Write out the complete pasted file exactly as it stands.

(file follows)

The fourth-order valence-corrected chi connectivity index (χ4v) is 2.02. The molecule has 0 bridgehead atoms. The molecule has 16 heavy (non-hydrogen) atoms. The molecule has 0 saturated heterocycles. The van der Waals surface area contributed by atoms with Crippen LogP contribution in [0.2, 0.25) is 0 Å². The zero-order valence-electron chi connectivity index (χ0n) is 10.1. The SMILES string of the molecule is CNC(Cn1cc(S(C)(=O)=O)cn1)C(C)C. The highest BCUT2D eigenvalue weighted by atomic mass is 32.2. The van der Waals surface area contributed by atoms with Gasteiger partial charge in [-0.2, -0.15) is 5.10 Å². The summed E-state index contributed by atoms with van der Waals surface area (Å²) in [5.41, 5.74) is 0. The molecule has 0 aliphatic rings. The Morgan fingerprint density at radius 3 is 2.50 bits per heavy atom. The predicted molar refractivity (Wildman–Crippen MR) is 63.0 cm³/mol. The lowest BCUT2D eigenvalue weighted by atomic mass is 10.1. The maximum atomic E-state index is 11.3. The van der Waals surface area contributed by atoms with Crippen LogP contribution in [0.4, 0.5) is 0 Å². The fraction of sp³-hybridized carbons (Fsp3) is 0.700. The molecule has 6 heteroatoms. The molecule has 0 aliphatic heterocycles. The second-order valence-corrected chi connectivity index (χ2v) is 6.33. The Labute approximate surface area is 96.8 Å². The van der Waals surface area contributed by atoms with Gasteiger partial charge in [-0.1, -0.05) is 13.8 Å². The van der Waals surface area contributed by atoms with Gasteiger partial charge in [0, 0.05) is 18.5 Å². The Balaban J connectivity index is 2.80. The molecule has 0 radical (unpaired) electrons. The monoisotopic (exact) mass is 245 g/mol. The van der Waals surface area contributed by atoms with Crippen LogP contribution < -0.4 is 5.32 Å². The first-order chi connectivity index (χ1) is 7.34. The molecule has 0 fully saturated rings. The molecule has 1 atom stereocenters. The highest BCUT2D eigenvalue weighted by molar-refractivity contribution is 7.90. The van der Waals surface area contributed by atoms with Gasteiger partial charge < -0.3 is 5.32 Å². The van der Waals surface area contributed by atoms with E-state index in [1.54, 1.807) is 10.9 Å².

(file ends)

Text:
The fourth-order valence-corrected chi connectivity index (χ4v) is 2.02. The molecule has 0 bridgehead atoms. The molecule has 16 heavy (non-hydrogen) atoms. The molecule has 0 saturated heterocycles. The van der Waals surface area contributed by atoms with Crippen LogP contribution in [0.2, 0.25) is 0 Å². The zero-order valence-electron chi connectivity index (χ0n) is 10.1. The SMILES string of the molecule is CNC(Cn1cc(S(C)(=O)=O)cn1)C(C)C. The highest BCUT2D eigenvalue weighted by atomic mass is 32.2. The van der Waals surface area contributed by atoms with Gasteiger partial charge in [-0.2, -0.15) is 5.10 Å². The summed E-state index contributed by atoms with van der Waals surface area (Å²) in [5.41, 5.74) is 0. The molecule has 0 aliphatic rings. The Morgan fingerprint density at radius 3 is 2.50 bits per heavy atom. The predicted molar refractivity (Wildman–Crippen MR) is 63.0 cm³/mol. The lowest BCUT2D eigenvalue weighted by atomic mass is 10.1. The maximum atomic E-state index is 11.3. The van der Waals surface area contributed by atoms with Crippen LogP contribution in [0.4, 0.5) is 0 Å². The fraction of sp³-hybridized carbons (Fsp3) is 0.700. The molecule has 6 heteroatoms. The molecule has 0 aliphatic heterocycles. The second-order valence-corrected chi connectivity index (χ2v) is 6.33. The Labute approximate surface area is 96.8 Å². The van der Waals surface area contributed by atoms with Gasteiger partial charge in [-0.1, -0.05) is 13.8 Å². The van der Waals surface area contributed by atoms with Gasteiger partial charge in [0, 0.05) is 18.5 Å². The Balaban J connectivity index is 2.80. The molecule has 0 radical (unpaired) electrons. The monoisotopic (exact) mass is 245 g/mol. The van der Waals surface area contributed by atoms with Crippen LogP contribution < -0.4 is 5.32 Å². The first-order chi connectivity index (χ1) is 7.34. The molecule has 0 fully saturated rings. The molecule has 1 atom stereocenters. The highest BCUT2D eigenvalue weighted by molar-refractivity contribution is 7.90. The van der Waals surface area contributed by atoms with Gasteiger partial charge < -0.3 is 5.32 Å². The van der Waals surface area contributed by atoms with E-state index in [1.54, 1.807) is 10.9 Å².